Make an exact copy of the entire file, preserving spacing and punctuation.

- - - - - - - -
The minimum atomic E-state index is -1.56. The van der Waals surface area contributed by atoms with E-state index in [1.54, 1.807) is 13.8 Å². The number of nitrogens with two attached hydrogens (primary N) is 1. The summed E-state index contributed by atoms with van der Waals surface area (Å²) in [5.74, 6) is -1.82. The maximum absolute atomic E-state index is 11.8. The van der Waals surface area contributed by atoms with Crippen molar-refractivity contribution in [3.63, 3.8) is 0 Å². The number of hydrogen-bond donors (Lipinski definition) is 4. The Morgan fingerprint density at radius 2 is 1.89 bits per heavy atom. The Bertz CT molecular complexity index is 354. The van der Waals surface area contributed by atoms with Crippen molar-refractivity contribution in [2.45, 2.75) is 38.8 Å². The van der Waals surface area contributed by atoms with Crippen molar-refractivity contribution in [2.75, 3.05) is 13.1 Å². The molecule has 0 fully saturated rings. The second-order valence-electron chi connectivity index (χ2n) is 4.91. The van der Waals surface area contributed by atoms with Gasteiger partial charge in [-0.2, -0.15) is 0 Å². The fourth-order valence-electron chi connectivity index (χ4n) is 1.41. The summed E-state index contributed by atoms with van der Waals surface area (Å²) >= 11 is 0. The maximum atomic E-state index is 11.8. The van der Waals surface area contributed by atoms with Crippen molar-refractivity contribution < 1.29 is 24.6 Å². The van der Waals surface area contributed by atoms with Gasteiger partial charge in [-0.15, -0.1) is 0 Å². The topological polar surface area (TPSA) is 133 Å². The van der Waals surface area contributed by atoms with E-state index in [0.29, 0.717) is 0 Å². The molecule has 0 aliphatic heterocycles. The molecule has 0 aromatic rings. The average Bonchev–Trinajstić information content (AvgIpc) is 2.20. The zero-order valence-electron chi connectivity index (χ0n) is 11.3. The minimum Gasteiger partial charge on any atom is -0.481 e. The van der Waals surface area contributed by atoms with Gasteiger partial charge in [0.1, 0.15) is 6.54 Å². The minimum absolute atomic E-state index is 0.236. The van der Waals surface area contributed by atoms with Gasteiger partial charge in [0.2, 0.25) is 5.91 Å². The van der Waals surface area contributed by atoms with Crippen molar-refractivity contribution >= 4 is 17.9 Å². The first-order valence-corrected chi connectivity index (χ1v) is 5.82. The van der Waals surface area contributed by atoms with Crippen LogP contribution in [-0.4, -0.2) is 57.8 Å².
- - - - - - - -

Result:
The minimum atomic E-state index is -1.56. The van der Waals surface area contributed by atoms with E-state index in [1.54, 1.807) is 13.8 Å². The number of nitrogens with two attached hydrogens (primary N) is 1. The summed E-state index contributed by atoms with van der Waals surface area (Å²) in [5.74, 6) is -1.82. The maximum absolute atomic E-state index is 11.8. The van der Waals surface area contributed by atoms with Crippen molar-refractivity contribution in [3.63, 3.8) is 0 Å². The number of hydrogen-bond donors (Lipinski definition) is 4. The Morgan fingerprint density at radius 2 is 1.89 bits per heavy atom. The Bertz CT molecular complexity index is 354. The van der Waals surface area contributed by atoms with Crippen molar-refractivity contribution in [2.45, 2.75) is 38.8 Å². The van der Waals surface area contributed by atoms with Crippen molar-refractivity contribution in [2.75, 3.05) is 13.1 Å². The molecule has 0 fully saturated rings. The second-order valence-electron chi connectivity index (χ2n) is 4.91. The van der Waals surface area contributed by atoms with Gasteiger partial charge in [-0.2, -0.15) is 0 Å². The fourth-order valence-electron chi connectivity index (χ4n) is 1.41. The summed E-state index contributed by atoms with van der Waals surface area (Å²) >= 11 is 0. The maximum atomic E-state index is 11.8. The van der Waals surface area contributed by atoms with Crippen molar-refractivity contribution < 1.29 is 24.6 Å². The van der Waals surface area contributed by atoms with Gasteiger partial charge in [-0.15, -0.1) is 0 Å². The topological polar surface area (TPSA) is 133 Å². The van der Waals surface area contributed by atoms with E-state index in [0.29, 0.717) is 0 Å². The molecule has 0 aliphatic heterocycles. The molecule has 0 aromatic rings. The average Bonchev–Trinajstić information content (AvgIpc) is 2.20. The zero-order valence-electron chi connectivity index (χ0n) is 11.3. The minimum Gasteiger partial charge on any atom is -0.481 e. The van der Waals surface area contributed by atoms with Gasteiger partial charge in [0.1, 0.15) is 6.54 Å². The minimum absolute atomic E-state index is 0.236. The van der Waals surface area contributed by atoms with Gasteiger partial charge in [0.2, 0.25) is 5.91 Å². The van der Waals surface area contributed by atoms with Crippen molar-refractivity contribution >= 4 is 17.9 Å². The first-order valence-corrected chi connectivity index (χ1v) is 5.82. The van der Waals surface area contributed by atoms with Crippen LogP contribution in [-0.4, -0.2) is 57.8 Å².